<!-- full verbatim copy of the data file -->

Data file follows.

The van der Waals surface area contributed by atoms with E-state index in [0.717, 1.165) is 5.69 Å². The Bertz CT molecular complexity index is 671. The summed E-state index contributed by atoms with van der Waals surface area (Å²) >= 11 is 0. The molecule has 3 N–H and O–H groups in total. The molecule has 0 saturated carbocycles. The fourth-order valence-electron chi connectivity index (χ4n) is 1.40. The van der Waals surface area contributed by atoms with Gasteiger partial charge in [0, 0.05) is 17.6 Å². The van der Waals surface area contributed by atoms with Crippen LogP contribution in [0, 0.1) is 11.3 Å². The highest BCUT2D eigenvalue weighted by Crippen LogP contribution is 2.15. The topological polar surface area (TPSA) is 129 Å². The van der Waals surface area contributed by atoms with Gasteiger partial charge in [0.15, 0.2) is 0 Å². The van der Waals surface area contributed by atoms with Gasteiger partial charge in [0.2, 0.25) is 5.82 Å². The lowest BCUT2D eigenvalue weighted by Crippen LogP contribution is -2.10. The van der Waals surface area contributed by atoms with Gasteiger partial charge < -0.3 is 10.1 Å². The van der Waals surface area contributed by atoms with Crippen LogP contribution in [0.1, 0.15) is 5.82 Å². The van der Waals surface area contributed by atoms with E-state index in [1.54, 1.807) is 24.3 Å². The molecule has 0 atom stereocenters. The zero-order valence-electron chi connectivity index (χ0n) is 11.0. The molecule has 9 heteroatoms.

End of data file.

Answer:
The van der Waals surface area contributed by atoms with E-state index in [0.717, 1.165) is 5.69 Å². The Bertz CT molecular complexity index is 671. The summed E-state index contributed by atoms with van der Waals surface area (Å²) >= 11 is 0. The molecule has 3 N–H and O–H groups in total. The molecule has 0 saturated carbocycles. The fourth-order valence-electron chi connectivity index (χ4n) is 1.40. The van der Waals surface area contributed by atoms with Gasteiger partial charge in [0, 0.05) is 17.6 Å². The van der Waals surface area contributed by atoms with Crippen LogP contribution in [0, 0.1) is 11.3 Å². The highest BCUT2D eigenvalue weighted by Crippen LogP contribution is 2.15. The topological polar surface area (TPSA) is 129 Å². The van der Waals surface area contributed by atoms with Gasteiger partial charge in [0.15, 0.2) is 0 Å². The van der Waals surface area contributed by atoms with Gasteiger partial charge in [0.2, 0.25) is 5.82 Å². The lowest BCUT2D eigenvalue weighted by Crippen LogP contribution is -2.10. The van der Waals surface area contributed by atoms with Gasteiger partial charge < -0.3 is 10.1 Å². The van der Waals surface area contributed by atoms with Crippen LogP contribution in [0.1, 0.15) is 5.82 Å². The van der Waals surface area contributed by atoms with E-state index in [1.54, 1.807) is 24.3 Å². The molecule has 0 atom stereocenters. The zero-order valence-electron chi connectivity index (χ0n) is 11.0. The molecule has 9 heteroatoms.